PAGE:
Chancellorsville was fought and lost, and again, under political pressure from Richmond rather than with any hope of advantage on simple military lines, Lee leads his army to an invasion of the North. For this there were at the time several apparent advantages; the army of the Potomac had been twice beaten and, while by no means demoralised, was discouraged and no longer had faith in its commander. There was much inevitable disappointment throughout the North that, so far from making progress in the attempt to restore the authority of the government, the national troops were on the defensive but a few miles from the national capital. The Confederate correspondence from London and from Paris gave fresh hopes for the long expected intervention.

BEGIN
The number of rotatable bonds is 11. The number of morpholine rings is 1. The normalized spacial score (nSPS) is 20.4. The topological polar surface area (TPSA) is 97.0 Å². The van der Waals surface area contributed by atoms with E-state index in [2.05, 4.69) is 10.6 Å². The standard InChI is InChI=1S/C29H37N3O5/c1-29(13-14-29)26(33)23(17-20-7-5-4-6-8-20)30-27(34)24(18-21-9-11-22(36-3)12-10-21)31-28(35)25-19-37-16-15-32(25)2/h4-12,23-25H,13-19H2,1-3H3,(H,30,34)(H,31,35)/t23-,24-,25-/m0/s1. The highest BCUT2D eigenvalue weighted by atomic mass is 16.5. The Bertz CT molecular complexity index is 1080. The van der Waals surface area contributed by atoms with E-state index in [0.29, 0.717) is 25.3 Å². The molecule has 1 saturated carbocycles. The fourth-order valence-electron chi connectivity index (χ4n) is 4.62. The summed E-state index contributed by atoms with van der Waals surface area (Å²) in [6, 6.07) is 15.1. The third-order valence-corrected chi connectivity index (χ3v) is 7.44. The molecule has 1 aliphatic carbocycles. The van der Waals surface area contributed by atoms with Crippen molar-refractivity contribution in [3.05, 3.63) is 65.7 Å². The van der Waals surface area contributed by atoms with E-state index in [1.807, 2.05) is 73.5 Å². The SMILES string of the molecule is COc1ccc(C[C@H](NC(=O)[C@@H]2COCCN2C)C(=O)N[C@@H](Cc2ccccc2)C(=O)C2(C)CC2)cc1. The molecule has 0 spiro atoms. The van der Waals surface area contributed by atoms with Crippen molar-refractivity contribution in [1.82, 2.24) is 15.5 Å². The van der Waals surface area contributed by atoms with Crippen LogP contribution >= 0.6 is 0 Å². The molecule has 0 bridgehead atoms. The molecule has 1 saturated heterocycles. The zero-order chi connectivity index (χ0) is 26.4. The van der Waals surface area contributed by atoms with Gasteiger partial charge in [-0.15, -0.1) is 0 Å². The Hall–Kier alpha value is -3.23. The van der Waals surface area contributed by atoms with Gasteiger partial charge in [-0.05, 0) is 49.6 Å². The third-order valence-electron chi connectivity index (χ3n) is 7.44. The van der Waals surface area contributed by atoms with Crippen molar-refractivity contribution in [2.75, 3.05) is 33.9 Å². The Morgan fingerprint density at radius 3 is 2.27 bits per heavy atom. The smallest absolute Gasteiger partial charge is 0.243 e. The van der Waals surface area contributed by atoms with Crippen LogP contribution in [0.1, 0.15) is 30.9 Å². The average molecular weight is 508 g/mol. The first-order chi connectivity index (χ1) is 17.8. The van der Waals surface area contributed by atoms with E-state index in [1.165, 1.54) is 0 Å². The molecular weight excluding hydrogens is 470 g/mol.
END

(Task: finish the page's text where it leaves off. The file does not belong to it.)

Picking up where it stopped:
Lee’s army was cleverly withdrawn from Hooker’s front and was carried through western Maryland into Pennsylvania by the old line of the Shenandoah Valley and across the Potomac at Falling Waters. Hooker reports to Lincoln under date of June 4th that the army or an army is still in his front on the line of the Rappahannock, Lincoln writes to Hooker under date of June 5th, “We have report that Lee’s army is moving westward and that a large portion of it is already to the west of the Blue Ridge. The ‘bull’ [Lee’s army] is across the fence and it surely ought to be possible to worry him.” On June 14th, Lincoln writes again, reporting to Hooker that Lee with the body of his troops is approaching the Potomac at a point forty miles away from the line of the entrenchments on the Rappahannock. “The animal [Lee’s army] is extended over a line of forty miles. It must be very slim somewhere. Can you not cut it?” The phrases are not in military form but they give evidence of sound military judgment. Hooker was unable to grasp the opportunity, and realising this himself, he asked to be relieved. The troublesome and anxious honour of the command of the army now falls upon General Meade. He takes over the responsibility at a time when Lee’s army is already safely across the Potomac and advancing northward, apparently towards Philadelphia. His troops are more or less scattered and no definite plan of campaign appears to have been formulated. The events of the next three weeks constitute possibly the best known portion of the War. Meade shows good energy in breaking up his encampment along the Rappahannock and getting his column on to the road northward. Fortunately, the army of the Potomac for once has the advantage of the interior line so that Meade is able to place his army in a position that protects at once Washington on the south-west, Baltimore on the east, and Philadelphia on the north-east. We can, however, picture to ourselves the anxiety that must have rested upon the Commander-in-chief in Washington during the weeks of the campaign and during the three days of the great battle which was fought on Northern soil and miles to the north of the Northern capital. If, on that critical third day of July, the Federal